CODE CORNER: Standalone Systems and the NEC

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Major changes occurred in the 2017 National Electrical Code regarding PV system disconnects; where a PV system ends; and what constitutes separate systems, even though they were historically thought of as parts of a PV system (see “Simpler NEC Disconnection Rules” in HP180). Rules that previously resided in Article 690 were relocated within the NEC with the objective of stripping out requirements that were not PV-system-specific. One example is stand-alone systems.

Article 710

While Article 710—“Stand-Alone Systems”—is a new “Special Condition” in Chapter 7 of the NEC, the language is essentially the same as in the 2014 NEC’s Section 690.10. One of the main additions is the scope of Section 710.1, which states that the article covers “power production sources operating in stand-alone mode.” The information is applicable both to complete stand-alone systems as well as to the wiring on the stand-alone side of a multimode inverter, even though the system may normally be operating in parallel with the utility grid.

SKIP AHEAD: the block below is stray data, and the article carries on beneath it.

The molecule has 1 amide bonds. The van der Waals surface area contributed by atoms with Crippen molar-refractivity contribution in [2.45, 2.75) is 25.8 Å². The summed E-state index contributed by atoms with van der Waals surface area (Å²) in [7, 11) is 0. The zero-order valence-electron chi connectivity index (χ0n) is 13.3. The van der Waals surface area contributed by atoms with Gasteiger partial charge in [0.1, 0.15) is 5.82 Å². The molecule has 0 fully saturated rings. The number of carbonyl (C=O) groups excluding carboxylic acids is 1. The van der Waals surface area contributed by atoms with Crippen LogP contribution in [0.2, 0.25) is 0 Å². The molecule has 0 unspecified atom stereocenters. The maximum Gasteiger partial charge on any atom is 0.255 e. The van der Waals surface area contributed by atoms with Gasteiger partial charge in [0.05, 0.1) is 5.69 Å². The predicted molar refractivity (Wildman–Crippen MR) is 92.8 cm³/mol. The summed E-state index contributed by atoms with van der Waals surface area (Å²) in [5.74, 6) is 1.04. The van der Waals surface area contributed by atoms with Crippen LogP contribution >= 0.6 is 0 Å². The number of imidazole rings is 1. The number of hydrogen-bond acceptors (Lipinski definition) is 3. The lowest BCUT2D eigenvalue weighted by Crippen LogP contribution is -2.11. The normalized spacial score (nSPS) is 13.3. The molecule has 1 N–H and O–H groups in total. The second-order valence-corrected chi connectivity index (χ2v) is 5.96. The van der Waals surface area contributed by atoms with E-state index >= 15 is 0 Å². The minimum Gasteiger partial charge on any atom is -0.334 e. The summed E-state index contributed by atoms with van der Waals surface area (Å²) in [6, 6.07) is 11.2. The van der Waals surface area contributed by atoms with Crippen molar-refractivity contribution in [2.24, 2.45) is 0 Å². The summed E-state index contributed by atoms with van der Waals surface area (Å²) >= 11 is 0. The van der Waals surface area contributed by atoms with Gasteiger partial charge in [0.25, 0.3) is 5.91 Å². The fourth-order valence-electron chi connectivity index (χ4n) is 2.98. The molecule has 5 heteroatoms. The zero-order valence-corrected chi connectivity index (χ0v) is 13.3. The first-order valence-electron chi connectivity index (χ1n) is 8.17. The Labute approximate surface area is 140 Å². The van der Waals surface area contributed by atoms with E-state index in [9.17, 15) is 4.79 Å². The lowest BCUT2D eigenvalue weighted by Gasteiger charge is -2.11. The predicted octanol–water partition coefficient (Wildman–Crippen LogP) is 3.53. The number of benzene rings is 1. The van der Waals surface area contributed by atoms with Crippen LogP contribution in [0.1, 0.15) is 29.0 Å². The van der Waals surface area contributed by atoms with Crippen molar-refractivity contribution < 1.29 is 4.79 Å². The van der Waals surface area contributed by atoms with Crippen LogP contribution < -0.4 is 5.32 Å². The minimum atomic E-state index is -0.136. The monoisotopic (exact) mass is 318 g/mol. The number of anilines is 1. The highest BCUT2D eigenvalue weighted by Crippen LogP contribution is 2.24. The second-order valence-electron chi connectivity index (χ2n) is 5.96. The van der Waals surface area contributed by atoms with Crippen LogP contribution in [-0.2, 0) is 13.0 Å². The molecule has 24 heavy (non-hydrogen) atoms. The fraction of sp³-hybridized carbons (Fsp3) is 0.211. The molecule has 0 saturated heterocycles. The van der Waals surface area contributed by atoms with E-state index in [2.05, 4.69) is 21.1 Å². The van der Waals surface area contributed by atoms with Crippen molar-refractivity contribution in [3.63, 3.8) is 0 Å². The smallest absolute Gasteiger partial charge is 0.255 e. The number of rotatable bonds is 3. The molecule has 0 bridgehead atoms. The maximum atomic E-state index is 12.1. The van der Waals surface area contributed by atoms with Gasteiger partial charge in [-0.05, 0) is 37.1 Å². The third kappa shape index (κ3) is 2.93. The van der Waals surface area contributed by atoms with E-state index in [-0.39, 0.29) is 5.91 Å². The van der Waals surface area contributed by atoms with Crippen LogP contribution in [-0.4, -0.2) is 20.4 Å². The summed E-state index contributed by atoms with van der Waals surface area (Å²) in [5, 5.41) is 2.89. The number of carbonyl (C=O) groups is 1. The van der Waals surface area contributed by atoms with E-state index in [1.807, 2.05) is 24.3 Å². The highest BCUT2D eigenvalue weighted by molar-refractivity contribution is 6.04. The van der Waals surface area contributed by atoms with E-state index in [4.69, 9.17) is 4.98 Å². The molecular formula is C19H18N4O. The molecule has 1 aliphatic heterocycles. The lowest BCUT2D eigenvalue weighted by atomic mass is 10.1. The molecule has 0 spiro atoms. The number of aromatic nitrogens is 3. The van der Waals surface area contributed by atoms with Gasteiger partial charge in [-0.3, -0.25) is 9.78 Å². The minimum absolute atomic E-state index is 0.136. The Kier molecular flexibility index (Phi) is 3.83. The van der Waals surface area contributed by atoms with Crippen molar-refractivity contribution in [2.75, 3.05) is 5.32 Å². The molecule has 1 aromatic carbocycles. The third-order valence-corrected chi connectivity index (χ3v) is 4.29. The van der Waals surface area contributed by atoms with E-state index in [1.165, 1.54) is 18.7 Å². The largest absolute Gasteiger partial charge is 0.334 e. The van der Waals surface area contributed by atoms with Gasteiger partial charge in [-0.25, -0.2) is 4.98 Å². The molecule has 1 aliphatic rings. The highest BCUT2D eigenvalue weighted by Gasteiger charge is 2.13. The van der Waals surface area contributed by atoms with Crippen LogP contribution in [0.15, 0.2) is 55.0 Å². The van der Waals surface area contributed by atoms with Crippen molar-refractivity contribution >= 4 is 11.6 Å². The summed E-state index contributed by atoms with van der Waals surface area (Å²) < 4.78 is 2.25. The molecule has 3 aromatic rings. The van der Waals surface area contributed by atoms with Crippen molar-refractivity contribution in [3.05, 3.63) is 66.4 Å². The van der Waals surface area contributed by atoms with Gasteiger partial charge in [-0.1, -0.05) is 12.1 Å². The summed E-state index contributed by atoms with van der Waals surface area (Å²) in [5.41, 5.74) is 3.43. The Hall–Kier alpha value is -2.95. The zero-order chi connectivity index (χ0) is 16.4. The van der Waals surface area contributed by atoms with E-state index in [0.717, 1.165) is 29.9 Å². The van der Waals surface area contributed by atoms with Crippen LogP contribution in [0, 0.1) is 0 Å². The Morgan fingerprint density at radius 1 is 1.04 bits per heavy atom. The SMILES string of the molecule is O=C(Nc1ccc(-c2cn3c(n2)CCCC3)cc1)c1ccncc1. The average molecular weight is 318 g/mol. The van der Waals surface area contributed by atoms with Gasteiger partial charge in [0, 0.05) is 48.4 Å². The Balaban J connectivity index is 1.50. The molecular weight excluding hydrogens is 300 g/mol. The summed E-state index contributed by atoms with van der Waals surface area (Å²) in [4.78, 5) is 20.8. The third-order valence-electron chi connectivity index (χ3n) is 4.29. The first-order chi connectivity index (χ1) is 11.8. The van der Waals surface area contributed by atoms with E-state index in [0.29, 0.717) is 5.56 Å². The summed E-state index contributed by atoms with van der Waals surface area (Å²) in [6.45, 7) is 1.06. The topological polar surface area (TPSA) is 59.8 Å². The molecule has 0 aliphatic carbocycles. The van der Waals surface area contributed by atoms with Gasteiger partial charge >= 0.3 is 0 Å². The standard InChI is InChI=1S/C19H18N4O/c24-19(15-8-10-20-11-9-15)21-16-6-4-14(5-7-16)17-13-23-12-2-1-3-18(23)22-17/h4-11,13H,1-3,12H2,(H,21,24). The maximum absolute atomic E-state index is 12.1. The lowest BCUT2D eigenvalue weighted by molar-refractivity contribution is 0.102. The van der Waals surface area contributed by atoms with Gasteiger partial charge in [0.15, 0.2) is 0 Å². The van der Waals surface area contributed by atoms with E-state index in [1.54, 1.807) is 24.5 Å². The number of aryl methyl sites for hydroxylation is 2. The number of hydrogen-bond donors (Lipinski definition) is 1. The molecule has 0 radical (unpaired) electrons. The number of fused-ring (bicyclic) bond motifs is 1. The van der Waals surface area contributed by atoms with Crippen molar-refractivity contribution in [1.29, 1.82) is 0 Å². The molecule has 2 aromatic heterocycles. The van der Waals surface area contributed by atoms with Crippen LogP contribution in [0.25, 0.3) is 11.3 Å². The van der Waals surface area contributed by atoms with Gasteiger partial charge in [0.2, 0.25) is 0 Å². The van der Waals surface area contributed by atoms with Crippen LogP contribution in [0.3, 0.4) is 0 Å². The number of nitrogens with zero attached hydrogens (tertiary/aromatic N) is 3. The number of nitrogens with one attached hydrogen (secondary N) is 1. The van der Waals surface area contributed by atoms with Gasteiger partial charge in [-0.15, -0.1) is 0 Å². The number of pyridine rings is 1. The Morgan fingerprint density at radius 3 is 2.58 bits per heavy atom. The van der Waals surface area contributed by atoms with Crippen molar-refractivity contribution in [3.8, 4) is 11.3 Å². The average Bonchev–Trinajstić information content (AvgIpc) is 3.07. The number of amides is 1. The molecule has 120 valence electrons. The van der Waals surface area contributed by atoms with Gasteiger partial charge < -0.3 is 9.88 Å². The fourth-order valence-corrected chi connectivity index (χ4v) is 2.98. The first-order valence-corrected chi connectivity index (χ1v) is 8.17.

Also added is the general requirement that all equipment be listed or field-labeled for the intended use. This requirement works in conjunction with 710.15(F), which stipulates that the power supplied by a stand-alone system stays within acceptable voltage and frequency limits of the loads (as a listed product would).

Note there is still a drawing in Figure 690.1(b) showing a stand-alone system; this drawing also includes a PV system (covered by Article 690) and an energy storage system (Article 706). A stand-alone system is defined in Articles 100 and 690 as a “system that supplies power independently of an electrical production and distribution network” (aka independently of the grid or another primary source of power). Expect future editions of the NEC to further segregate different system types so that rules and requirements can be applied only to the relevant equipment and wiring of each.

Section 690.56(A) specifies a labeling requirement for stand-alone PV systems: a directory in a readily visible location on the exterior of the building must state the presence of the system, as well as the location of the system’s disconnecting means. While there is no corresponding requirement in Article 710 (nor are there any rapid shutdown requirements for a stand-alone system without PV), providing this information is valuable to system users and first responders even for stand-alone systems that don’t include PV.

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